Our current HPC ecosystem relies upon Commercial off-the-Shelf (COTS) building blocks to enable cost-effective design by sharing costs across a larger ecosystem. Modern HPC nodes use commodity chipsets and processor chips integrated together on custom motherboards. We are embarking upon a new era for commodity HPC where the chip acts as the “silicon motherboard” that interconnects commodity Intellectual Property (IP) circuit building blocks to create a complete integrated System-on-a-Chip (SoC). This approach is still very much COTS, but the commodities are licensable IP for pre-verified circuit designs (the lego-blocks for SoC designs) rather than the chips. It achieves cost-competitiveness because the dominant cost of designing a chip is the cost of verifying the circuit building blocks. The cost benefits derive from the ability to leverage a commodity ecosystem of embedded IP logic components where the non-recurring expense (NRE) cost of designing and verifying a new processor or memory controller design (an IP building block) can be amortized by licensing the technology to myriad embedded applications. The market for licensed circuit IP in the embedded space is much larger marketplace (both in volume and total revenue) than for server chips and the market segment for SoC building blocks is growing at a far faster pace than the current server chip market. HPC system designers should leverage this new avenue for leveraging the cost-advantages of COTS technology.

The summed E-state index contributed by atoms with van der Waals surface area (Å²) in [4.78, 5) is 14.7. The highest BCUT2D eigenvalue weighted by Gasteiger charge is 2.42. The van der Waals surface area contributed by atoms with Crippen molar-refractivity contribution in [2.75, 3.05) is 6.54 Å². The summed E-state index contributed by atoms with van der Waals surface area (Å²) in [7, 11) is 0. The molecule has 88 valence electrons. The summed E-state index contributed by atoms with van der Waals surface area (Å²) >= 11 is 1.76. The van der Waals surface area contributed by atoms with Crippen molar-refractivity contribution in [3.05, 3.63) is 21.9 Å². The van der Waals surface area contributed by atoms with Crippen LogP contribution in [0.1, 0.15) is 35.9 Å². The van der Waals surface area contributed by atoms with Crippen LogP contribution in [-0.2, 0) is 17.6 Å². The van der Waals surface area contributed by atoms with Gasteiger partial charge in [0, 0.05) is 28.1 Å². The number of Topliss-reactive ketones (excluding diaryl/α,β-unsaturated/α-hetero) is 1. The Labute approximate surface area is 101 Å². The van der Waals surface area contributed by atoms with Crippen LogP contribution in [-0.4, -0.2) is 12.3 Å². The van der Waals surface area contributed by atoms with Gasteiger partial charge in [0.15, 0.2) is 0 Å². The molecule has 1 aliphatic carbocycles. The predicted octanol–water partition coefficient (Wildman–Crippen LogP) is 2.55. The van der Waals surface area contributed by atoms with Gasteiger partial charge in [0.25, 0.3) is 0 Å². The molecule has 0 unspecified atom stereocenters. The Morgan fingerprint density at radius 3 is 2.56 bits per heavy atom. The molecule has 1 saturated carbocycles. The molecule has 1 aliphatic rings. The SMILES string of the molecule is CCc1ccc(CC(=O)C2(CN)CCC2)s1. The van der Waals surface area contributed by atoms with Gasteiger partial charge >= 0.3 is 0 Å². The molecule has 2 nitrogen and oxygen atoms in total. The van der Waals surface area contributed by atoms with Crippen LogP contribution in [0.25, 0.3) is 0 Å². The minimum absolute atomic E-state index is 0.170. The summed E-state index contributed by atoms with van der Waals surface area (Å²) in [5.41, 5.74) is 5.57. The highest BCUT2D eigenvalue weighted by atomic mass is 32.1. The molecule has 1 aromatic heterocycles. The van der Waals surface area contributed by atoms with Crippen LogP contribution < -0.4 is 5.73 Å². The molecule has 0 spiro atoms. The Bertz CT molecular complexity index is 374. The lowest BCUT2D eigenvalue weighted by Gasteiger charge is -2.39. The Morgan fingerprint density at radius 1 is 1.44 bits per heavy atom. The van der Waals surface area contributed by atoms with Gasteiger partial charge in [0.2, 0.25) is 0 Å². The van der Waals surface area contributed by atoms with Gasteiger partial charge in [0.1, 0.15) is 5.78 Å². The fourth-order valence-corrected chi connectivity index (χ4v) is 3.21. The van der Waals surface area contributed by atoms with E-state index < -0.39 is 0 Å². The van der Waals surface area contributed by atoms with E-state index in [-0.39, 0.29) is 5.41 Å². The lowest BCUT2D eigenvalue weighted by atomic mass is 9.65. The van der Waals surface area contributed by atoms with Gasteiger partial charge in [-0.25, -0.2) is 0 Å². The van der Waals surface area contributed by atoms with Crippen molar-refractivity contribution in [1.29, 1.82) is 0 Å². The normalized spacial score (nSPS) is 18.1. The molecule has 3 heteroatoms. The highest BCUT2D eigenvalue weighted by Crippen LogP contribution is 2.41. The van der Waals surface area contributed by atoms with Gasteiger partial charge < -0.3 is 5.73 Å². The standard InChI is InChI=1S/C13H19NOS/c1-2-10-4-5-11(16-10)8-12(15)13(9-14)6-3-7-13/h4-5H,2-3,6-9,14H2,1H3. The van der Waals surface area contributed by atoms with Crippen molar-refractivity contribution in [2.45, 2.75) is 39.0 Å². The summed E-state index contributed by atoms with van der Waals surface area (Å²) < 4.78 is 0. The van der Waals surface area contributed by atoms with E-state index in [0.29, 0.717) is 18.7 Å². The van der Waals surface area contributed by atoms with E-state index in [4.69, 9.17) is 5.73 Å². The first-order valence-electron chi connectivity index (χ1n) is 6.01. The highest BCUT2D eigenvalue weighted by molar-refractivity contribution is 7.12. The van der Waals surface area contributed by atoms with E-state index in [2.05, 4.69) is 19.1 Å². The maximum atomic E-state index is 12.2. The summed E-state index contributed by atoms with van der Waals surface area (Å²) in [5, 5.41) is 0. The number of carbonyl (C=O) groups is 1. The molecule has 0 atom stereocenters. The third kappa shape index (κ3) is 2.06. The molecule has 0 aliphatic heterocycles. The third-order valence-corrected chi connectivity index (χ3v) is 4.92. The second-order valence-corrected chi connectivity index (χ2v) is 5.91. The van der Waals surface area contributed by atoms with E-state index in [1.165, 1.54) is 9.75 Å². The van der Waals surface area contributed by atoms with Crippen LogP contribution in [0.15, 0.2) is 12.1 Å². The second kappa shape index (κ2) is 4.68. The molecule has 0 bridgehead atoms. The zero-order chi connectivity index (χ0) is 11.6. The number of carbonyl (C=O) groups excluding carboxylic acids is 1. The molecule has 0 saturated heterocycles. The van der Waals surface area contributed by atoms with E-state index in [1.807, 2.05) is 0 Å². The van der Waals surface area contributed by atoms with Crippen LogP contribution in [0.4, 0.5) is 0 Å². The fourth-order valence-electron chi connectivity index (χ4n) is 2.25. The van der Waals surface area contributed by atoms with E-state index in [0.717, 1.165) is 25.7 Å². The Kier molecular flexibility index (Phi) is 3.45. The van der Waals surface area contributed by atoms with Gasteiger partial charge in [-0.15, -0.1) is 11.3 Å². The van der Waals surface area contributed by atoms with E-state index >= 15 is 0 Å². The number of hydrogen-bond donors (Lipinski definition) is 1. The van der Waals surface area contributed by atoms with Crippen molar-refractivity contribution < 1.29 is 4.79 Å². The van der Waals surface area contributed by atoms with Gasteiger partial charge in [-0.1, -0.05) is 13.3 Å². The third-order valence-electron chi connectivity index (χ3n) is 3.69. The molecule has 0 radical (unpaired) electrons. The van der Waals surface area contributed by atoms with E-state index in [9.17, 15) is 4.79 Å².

Traditionally SoC design methods have focused on low-power consumer electronics or high performance embedded applications. But now SoC design methods are moving into high-end computing due to the emergence of embedded IP offering capable double-precision floating point, 64-bit address capability, and options for high performance I/O and memory interfaces. The SoC approach enables HPC chip designers to include features they need, and exclude features that are not required in a manner that is not feasible with today’s commodity board-level computing system design. System on Chip (SoC) integration is able to further reduce power, increase integration density, and improve reliability. It also enables designers to minimize off-chip I/O by integrating peripheral functions, such as network interfaces and memory controllers by integrating the components onto a single chip. Furthermore, the embedded market has developed extraordinarily capable tools for rapidly prototyping, simulating, and synthesizing full SoC designs, with a much faster turn-around than we have come accustomed to for commodity server chip designs (many designs targeted at an 18 month design cycle for the hyper-competitive consumer market). By leveraging the enormous commodity IP market for design tools, processors, memory controllers, and I/O circuit designs, a chip designer can focus their effort and NRE costs on engineering handful of essential features that are not covered by the commodity ecosystem.